Q: There were originally small cork disks under a sheet of heavy glass that covered the top of our mahogany coffee table. The disks left marks on the surface of the table. We tried rubbing with paste wax, but this did not get them off. Is there any simple way you can suggest for removing them?

A: I suggest that you first rub the marks with one of the toothpastes advertised as having extra whiteners -- these actually have a very mild abrasive in them. If this doesn't do the trick, try a paste made by mixing powdered rottenstone or jeweler's rouge (sold in paint stores or hobby shops) with a little salad oil. This should take the spots out if they are not too deeply embedded. The surface will then be dull, but the gloss can be restored with wax or polish.

Q: When my apartment was painted, the painters smeared paint all over the electrical wires that supply my radio and stereo. What kind of solvent can I use to remove these unsightly smears without damaging the insulation on the wires, and without danger of getting electrocuted?

A: Depending on the kind of insulation your wire has, chances are you can remove the paint smears by wiping with lacquer thinner or nail polish remover. First, unplug the wires from the wall, then try the thinner on a small section of the wire. If it doesn't soften the covering, you can go ahead safely. Just remember that this solvent is highly inflammable, so make sure there is plenty of ventilation and keep flames away until the solvent has evaporated. You can safely plug in again after the wire is completely dry; (a few minutes at most).

Q: I have a six-foot-long pine window sill. My husband finished this by sanding it to the bare wood and applying a stain and three coats of spar varnish. However, for some time now about two feet of this sill is bubbly and the varnish is sticky. I don't understand why this is happening to just one spot. How can I remove the varnish and seal the wood so this won't happen again?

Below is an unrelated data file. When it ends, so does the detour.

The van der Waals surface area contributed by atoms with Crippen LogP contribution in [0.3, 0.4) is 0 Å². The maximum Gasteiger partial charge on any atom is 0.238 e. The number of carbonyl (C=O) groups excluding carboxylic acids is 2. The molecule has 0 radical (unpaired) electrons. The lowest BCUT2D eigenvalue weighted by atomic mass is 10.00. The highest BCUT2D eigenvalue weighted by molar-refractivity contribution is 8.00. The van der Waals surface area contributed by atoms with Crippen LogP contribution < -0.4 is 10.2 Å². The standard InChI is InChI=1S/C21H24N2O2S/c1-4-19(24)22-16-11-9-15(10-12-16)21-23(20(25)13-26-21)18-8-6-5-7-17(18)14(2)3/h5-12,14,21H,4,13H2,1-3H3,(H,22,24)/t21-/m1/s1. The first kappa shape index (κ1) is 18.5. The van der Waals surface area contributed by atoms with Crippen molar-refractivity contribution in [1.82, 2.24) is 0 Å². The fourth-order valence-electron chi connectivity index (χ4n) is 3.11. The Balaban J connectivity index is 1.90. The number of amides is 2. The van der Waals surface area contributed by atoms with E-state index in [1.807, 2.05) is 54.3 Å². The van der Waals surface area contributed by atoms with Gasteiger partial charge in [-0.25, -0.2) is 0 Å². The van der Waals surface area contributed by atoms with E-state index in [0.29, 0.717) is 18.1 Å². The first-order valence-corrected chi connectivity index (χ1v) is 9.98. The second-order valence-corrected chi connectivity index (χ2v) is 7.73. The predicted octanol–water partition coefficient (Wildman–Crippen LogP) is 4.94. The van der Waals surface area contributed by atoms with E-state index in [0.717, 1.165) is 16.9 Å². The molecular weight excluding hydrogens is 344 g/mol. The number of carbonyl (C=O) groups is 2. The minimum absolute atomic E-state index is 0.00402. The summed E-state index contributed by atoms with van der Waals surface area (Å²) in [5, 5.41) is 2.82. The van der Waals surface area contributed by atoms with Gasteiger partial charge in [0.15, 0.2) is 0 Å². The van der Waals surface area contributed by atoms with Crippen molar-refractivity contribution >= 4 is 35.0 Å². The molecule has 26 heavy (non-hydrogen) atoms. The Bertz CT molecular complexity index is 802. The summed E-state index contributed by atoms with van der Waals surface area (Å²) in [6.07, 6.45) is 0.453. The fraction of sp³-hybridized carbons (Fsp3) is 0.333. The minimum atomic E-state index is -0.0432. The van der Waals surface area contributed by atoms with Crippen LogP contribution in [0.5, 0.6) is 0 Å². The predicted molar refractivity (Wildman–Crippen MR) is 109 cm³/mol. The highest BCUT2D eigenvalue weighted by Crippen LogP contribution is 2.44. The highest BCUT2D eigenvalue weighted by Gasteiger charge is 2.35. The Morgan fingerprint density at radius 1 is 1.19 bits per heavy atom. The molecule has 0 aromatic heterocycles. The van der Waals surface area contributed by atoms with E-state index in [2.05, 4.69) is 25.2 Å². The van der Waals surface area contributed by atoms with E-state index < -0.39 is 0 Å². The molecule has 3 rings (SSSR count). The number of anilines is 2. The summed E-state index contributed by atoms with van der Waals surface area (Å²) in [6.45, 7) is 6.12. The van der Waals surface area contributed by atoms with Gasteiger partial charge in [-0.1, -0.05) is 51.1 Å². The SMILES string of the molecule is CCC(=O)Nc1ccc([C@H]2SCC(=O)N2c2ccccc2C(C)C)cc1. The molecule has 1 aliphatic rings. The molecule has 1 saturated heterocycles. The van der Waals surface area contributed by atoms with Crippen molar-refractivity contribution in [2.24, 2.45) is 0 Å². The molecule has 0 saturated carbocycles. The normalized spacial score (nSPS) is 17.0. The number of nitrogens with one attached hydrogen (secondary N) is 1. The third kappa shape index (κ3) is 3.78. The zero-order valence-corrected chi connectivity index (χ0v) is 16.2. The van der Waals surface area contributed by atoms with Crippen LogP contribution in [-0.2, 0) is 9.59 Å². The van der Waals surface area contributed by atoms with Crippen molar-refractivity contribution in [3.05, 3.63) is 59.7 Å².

A: You do not make it clear whether the bubbly and sticky condition was present from the beginning or developed later. There may have been something in or on the wood in that area that prevented it from drying properly. Something may have been spilled on the surface to cause the problem. Whatever the cause, you will have to scrape or sand the varnish off -- at least in that area. But unless you do the whole sill, the one section will probably look different.

Sand the surface until it is of uniform color and no sticky or bubbly surface remains, then wipe with a rag moistened in paint thinner. Allow to dry, then re-varnish with urethane-rather than spar.

Q: I would like to tone down the noise that filters into my apartment from the buses and other traffic on the street below. What can I use to insulate my windows, or do I have to install double windows?

A: Foam boards can be fitted into the inside of the window frame to cut down on noise, but this will, of course, also cut out light if you leave them up during the day.

You can build shutters with plywood or paneling on the inner side (where you can see it) and foam board on the outer side where it fits against the frame. These can be removable or hinged so they can be opened during the day.

You can also put up do-it-yourself plastic storm windows on the inside. These will let in all the light you had before, cut down on sound transmission and save on heat during cold weather.

Q: We have a 46-year-old house with a brick exterior and slate roof. There is no insulation in the attic or walls. We have been advised to blow insulation into the walls, as well as over the attic floor, but others have told us that with brick walls insulating the outer walls is not really worthwhile. Who is right?

A: You should definitely try to insulate your walls as well as your attic floor; (if you plan to finish the attic later, apply the insulation up against the roof rafters instead.) Brick is actually not a very good insulator, so don't minimize the need for having regular insulation blown or pumped into the wall cavities.